Playtime is over. The slate is clean, and every team is starting out with a 0-0 record. The only thing that matters now is staying undefeated until the Lombardi trophy is being hoisted in victory. The Cincinnati Bengals would like to do that. For five years, they have had the opportunity to make it to the Super Bowl. Each year has been an exercise in futility.
This may be the year that the Bengals turn the corner. Sunday’s win, over the Baltimore Ravens, matched a franchise high for Cincinnati. The 12-4 record is shared by only two other Bengals teams. The 1988 and 1981 units made it all the way to the big dance with identical records. The Super Bowl Bengals flaunted teams with power and speed. The current version of the team has the same advantage.
The quarterback position for the Bengals has always been one that caused headaches for coaches and fans. Cincinnati Bengals owner Mike Brown has put his fan base through years of heartache. Some of the names that have been under center for his team have been both questionable and forgettable. But the investment in Andy Dalton and AJ McCarron has proven to be a stroke of genius.
Before Dalton got hurt, the Bengals’ signal-caller was en route to his best season. He had put to rest all the typical “Bad Andy” references he’d accumulated over the years. The Bengals saw him mature into one of the most feared and respected quarterback’s in the league. Bengals O-coordinator, Hue Jackson, offered an explanation of Dalton’s transformation via the Cincinnati Enquirer.
“He’s different,” Jackson said. “I think he’s another year in the system. I think he’s comfortable. I think he’s comfortable with me. I think he’s comfortable with his teammates. He now knows it’s time for him to take the next step in his process. I think that’s what he’s doing.”
Dalton was that and more. He realized it was time to become the heart and soul of the offense. He did that with flying colors. Now, in his absence, AJ McCarron has to be the light that leads the Bengals into battle.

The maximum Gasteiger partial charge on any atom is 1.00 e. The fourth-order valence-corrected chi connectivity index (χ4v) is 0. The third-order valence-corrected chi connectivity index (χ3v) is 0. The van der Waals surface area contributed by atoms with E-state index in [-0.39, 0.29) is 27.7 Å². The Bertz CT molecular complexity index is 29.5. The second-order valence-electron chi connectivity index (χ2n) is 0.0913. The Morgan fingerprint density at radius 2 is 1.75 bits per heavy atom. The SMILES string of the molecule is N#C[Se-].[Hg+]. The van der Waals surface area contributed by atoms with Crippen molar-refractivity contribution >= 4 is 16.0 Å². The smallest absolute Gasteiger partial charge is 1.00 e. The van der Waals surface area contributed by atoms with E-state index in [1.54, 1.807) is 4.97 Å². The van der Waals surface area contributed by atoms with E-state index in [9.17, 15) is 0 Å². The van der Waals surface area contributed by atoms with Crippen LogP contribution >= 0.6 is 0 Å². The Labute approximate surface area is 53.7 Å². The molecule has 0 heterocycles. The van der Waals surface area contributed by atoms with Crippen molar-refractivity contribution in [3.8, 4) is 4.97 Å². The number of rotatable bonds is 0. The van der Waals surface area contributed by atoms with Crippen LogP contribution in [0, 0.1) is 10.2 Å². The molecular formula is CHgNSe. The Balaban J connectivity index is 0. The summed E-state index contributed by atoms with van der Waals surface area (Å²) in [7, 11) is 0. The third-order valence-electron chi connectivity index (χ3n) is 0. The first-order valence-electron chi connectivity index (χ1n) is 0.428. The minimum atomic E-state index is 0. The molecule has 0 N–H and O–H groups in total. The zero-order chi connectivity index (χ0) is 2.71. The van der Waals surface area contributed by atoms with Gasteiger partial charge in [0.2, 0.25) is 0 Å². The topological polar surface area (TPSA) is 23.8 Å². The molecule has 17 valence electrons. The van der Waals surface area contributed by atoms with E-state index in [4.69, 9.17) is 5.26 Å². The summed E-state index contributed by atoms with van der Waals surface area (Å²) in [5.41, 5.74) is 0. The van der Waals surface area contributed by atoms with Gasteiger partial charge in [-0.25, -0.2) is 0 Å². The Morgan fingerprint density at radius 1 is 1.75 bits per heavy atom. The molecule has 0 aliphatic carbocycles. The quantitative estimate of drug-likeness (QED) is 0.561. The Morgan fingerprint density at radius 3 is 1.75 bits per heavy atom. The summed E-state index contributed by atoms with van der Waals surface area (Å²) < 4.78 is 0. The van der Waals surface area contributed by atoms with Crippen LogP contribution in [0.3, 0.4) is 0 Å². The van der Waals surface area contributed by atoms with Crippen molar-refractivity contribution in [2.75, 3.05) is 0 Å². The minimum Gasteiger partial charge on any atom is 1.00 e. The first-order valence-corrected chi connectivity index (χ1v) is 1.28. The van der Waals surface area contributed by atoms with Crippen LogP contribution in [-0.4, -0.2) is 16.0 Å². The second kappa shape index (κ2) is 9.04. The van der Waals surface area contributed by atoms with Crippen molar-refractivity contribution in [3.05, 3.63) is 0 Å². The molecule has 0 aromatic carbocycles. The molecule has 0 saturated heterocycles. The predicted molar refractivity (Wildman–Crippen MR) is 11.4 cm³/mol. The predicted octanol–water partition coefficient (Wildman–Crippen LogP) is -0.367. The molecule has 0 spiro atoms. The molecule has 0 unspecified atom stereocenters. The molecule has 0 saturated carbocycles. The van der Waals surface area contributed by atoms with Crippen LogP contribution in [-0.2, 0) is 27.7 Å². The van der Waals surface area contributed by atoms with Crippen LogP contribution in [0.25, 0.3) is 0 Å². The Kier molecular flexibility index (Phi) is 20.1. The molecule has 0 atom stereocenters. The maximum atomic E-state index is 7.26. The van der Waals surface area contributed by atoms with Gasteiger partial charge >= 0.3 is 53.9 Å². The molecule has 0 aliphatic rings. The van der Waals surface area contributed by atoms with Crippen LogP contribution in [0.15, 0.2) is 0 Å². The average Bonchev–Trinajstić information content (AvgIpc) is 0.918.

So far, in three games, McCarron is 2-1. His biggest achievement in the three games is going without an interception. The Bengals are fortunate to have him as a backup. His numbers rival those of any starter in those games. He’s gone 54-of-83 for 552 yards and four touchdowns. McCarron’s passer rating of 100.0 is on par with Dalton’s 106.3. McCarron’s completion ratio (65.1) is also nothing to sneeze at.
McCarron is steadily improving. With a capable understudy and weapons of mass destruction all around him, the Bengals are set. They should have no problem ending the 25 years of playoff losses. Since filing in for Dalton, McCarron has thrown for 832 yards and six touchdowns.
Bengals head coach Marvin Lewis has liked what he’s seen in McCarron. It’s time for those regular season decisions to make waves in the postseason.
“We felt good about his decision-making those last three games,” Lewis remarked. “We weren’t as thrilled with some of his decisions his first opportunity. He’s progressed.”
The only one under more pressure than McCarron is Lewis, who is 0-6 in the postseason. His Bengals have done so poorly in the playoffs that he’s compared himself to Susan Lucci, the television soap star who was nominated 19 times before finally winning an Emmy.
Asked what a playoff win would mean to him personally, Lewis replied with a smile.
“One-and-six. That’s all. It’s important to win and move on.”
The Bengals have the talent to turn things around this season. The quarterback position isn’t as questionable as some may think. Per sources at ESPN, Dalton has had the cast removed from his right hand. But with the progress McCarron has shown, there’s no need to rush his recovery. The Bengals have a good chance at turning the corner.
[Photo by Andrew Weber/Getty Images]